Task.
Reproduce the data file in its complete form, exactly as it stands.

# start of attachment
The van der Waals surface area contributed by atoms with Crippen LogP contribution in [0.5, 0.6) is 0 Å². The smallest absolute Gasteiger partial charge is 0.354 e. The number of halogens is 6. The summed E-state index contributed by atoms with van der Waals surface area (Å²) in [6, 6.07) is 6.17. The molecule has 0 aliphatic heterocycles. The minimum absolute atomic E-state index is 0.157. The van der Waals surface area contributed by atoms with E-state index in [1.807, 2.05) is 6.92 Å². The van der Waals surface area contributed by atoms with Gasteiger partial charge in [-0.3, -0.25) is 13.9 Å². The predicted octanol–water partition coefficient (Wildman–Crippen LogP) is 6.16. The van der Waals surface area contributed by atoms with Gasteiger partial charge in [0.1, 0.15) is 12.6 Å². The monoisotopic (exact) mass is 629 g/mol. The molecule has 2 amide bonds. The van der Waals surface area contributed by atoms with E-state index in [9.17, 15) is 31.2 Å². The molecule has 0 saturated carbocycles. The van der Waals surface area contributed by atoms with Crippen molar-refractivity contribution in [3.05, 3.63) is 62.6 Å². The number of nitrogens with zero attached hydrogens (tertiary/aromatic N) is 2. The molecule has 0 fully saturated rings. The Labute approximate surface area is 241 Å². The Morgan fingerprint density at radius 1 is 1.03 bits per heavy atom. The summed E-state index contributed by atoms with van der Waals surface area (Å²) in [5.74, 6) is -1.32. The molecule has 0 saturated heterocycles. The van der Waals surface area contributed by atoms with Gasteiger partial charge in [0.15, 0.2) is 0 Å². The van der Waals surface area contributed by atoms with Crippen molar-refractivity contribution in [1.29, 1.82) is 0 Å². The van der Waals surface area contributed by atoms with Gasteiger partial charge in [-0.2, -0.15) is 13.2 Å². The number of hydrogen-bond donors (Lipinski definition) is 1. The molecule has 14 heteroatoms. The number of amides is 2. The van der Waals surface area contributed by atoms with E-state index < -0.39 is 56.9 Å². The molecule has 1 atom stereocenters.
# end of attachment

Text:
The van der Waals surface area contributed by atoms with Crippen LogP contribution in [0.5, 0.6) is 0 Å². The smallest absolute Gasteiger partial charge is 0.354 e. The number of halogens is 6. The summed E-state index contributed by atoms with van der Waals surface area (Å²) in [6, 6.07) is 6.17. The molecule has 0 aliphatic heterocycles. The minimum absolute atomic E-state index is 0.157. The van der Waals surface area contributed by atoms with E-state index in [1.807, 2.05) is 6.92 Å². The van der Waals surface area contributed by atoms with Gasteiger partial charge in [-0.3, -0.25) is 13.9 Å². The predicted octanol–water partition coefficient (Wildman–Crippen LogP) is 6.16. The van der Waals surface area contributed by atoms with Gasteiger partial charge in [0.1, 0.15) is 12.6 Å². The monoisotopic (exact) mass is 629 g/mol. The molecule has 2 amide bonds. The van der Waals surface area contributed by atoms with E-state index in [9.17, 15) is 31.2 Å². The molecule has 0 saturated carbocycles. The van der Waals surface area contributed by atoms with Crippen molar-refractivity contribution in [3.05, 3.63) is 62.6 Å². The number of nitrogens with zero attached hydrogens (tertiary/aromatic N) is 2. The molecule has 0 fully saturated rings. The Labute approximate surface area is 241 Å². The Morgan fingerprint density at radius 1 is 1.03 bits per heavy atom. The summed E-state index contributed by atoms with van der Waals surface area (Å²) in [5.74, 6) is -1.32. The molecule has 0 saturated heterocycles. The van der Waals surface area contributed by atoms with Gasteiger partial charge in [0.15, 0.2) is 0 Å². The van der Waals surface area contributed by atoms with Crippen molar-refractivity contribution in [1.29, 1.82) is 0 Å². The van der Waals surface area contributed by atoms with Gasteiger partial charge in [-0.2, -0.15) is 13.2 Å². The number of hydrogen-bond donors (Lipinski definition) is 1. The molecule has 14 heteroatoms. The number of amides is 2. The van der Waals surface area contributed by atoms with E-state index < -0.39 is 56.9 Å². The molecule has 1 atom stereocenters.